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Natrez Patrick looks to translate college growth into NFL success

NCAA Football: Georgia at South Carolina Jim Dedmon-USA TODAY Sports

Natrez Patrick is energetic. Which makes sense. He’s got a lot to prove to NFL scouts and executives, and he knows it. Getting prepared to prove his doubters wrong is, from the sound of it, a full-time job.

I caught up with the former Bulldog linebacker recently as he got in from another day of pre-Combine workouts. “I got up there about 9:00 today, we had a little position work, then into combine training, then into the weight room. So it’s a pretty long day.”

He works with a position coach on linebacker-specific drills two to three times a week, which should tell you something about the rigor of preparing for the NFL Draft. Natrez Patrick is not a novice to the linebacker position. He came out of Mays High School as a four star prospect in the 2014 class, one of the more gifted pass rushers in a class deep with them. The 6’3, 242 pounder played in all 14 games for the Georgia Bulldogs in 2018, starting 8 of them. He rang up 44 tackles along the way. In the process he proved himself to teammates, demonstrated that he could be relied upon.

It wasn’t always like that. There was a time when it looked like Natrez Patrick’s college football career would be over before it could really get started. He was suspended twice for drug-related issues during his time in Athens, and at one point following a third marijuana-related incident (a traffic stop for which all charges were later dropped), he spent time in inpatient rehab to get a handle on his addiction. Natrez Patrick entered his senior season knowing he only had one more chance. It was the only one he needed.

“I’ve done a lot of growing up” he confides. I’ve had my ups and downs, and I felt like the biggest thing I gained at UGA was becoming a man. Growing up. That’s definitely helped me in this process.”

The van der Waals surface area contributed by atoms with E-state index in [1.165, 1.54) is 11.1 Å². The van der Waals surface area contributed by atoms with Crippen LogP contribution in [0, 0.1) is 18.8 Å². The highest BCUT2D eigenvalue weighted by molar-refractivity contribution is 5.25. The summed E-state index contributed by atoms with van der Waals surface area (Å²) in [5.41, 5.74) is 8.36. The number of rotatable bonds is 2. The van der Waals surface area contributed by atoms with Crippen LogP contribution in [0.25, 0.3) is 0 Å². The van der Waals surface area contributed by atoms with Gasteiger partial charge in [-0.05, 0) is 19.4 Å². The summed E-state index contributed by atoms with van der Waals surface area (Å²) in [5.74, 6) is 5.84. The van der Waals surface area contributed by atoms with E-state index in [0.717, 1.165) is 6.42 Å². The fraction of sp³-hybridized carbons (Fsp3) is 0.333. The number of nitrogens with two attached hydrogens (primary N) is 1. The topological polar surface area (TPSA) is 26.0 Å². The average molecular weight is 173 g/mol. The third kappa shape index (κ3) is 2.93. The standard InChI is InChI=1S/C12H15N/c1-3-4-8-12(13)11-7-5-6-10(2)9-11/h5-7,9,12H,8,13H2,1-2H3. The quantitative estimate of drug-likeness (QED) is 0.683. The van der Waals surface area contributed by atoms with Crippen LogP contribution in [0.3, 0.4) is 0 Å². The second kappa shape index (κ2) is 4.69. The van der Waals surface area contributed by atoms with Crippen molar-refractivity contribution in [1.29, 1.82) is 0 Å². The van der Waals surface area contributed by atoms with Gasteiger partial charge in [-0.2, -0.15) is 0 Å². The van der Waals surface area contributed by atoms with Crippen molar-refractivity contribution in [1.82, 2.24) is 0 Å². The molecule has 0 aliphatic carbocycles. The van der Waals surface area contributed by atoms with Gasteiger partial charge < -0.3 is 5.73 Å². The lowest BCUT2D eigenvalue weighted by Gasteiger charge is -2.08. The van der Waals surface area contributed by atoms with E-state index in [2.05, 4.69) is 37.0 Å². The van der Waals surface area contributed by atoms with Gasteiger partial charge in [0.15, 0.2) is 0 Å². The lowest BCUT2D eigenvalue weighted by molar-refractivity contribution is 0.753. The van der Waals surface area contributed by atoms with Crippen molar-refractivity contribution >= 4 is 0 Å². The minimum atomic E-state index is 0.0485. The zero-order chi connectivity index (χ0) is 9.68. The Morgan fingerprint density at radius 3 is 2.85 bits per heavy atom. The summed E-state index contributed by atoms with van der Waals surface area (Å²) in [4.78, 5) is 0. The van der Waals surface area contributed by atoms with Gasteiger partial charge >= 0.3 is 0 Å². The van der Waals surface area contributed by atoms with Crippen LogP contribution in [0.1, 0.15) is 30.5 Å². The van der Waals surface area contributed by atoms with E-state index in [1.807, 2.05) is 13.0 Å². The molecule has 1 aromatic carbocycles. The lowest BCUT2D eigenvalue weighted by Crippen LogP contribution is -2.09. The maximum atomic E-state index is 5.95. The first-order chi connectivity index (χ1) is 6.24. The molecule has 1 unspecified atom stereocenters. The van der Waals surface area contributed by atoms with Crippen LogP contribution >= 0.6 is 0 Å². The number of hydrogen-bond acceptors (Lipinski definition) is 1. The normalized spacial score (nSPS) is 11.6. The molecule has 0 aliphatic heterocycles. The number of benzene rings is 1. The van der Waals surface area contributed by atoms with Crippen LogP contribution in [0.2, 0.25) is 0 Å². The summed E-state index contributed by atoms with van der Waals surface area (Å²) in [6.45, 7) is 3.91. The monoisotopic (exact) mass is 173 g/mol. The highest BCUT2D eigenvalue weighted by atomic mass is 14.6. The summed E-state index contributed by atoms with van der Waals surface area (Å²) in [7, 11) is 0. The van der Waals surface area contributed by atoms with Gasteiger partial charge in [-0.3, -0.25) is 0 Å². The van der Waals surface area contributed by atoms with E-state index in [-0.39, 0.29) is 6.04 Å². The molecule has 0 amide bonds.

The result of Patrick’s maturation was that solid senior season, a campaign that saw him emerge as a steady force in the middle of the Red and Black defense. But despite putting up solid numbers in the SEC Patrick knows what he has to prove to hear his name called in April. “I’m just trying to become more explosive, to show that i can really run, have a good 40, come out of my breaks.”

“I’m one of the bigger linebackers in today’s game. I know that the game is changing” he concedes, “but I bring an element of physicality at the point of attack in terms of getting off blocks. But I can play in space. I feel like I can bring a different dimension at a different size.” Natrez came out of the season in the 242 pound range, but says as part of his effort to showcase his quickness he plans to run at the NFL Combine and hopes to do so at “no higher than 235 [pounds]”. He’s solidly on track to reach that objective, currently tipping the scales at 237 pounds.

“I’m making strides” he laughs. “A lot of it quite frankly is passing the ‘eye test’. You hear from coaches and GMs and guys in the league that they do want you to look a certain way.”